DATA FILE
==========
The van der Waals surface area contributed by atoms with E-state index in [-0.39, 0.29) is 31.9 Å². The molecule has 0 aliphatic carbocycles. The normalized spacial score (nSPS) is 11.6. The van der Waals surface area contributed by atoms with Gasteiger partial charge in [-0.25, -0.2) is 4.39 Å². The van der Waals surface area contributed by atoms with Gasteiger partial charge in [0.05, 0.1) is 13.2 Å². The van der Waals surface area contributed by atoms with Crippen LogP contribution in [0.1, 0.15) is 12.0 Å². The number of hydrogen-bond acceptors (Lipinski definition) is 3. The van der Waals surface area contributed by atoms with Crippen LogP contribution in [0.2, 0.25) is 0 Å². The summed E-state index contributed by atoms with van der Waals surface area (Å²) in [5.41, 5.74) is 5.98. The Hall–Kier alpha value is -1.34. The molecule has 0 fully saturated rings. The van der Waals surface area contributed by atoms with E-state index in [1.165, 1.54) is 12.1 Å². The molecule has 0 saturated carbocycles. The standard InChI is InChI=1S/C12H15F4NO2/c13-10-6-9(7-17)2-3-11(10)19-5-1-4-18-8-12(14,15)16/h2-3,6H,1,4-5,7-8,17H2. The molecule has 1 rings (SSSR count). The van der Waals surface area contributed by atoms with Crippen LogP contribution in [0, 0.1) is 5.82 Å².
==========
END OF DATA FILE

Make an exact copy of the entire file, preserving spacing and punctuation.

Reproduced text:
The van der Waals surface area contributed by atoms with E-state index in [-0.39, 0.29) is 31.9 Å². The molecule has 0 aliphatic carbocycles. The normalized spacial score (nSPS) is 11.6. The van der Waals surface area contributed by atoms with Gasteiger partial charge in [-0.25, -0.2) is 4.39 Å². The van der Waals surface area contributed by atoms with Gasteiger partial charge in [0.05, 0.1) is 13.2 Å². The van der Waals surface area contributed by atoms with Crippen LogP contribution in [0.1, 0.15) is 12.0 Å². The number of hydrogen-bond acceptors (Lipinski definition) is 3. The van der Waals surface area contributed by atoms with Crippen LogP contribution in [0.2, 0.25) is 0 Å². The summed E-state index contributed by atoms with van der Waals surface area (Å²) in [5.41, 5.74) is 5.98. The Hall–Kier alpha value is -1.34. The molecule has 0 fully saturated rings. The van der Waals surface area contributed by atoms with E-state index in [1.165, 1.54) is 12.1 Å². The molecule has 0 saturated carbocycles. The standard InChI is InChI=1S/C12H15F4NO2/c13-10-6-9(7-17)2-3-11(10)19-5-1-4-18-8-12(14,15)16/h2-3,6H,1,4-5,7-8,17H2. The molecule has 1 rings (SSSR count). The van der Waals surface area contributed by atoms with Crippen LogP contribution in [0, 0.1) is 5.82 Å².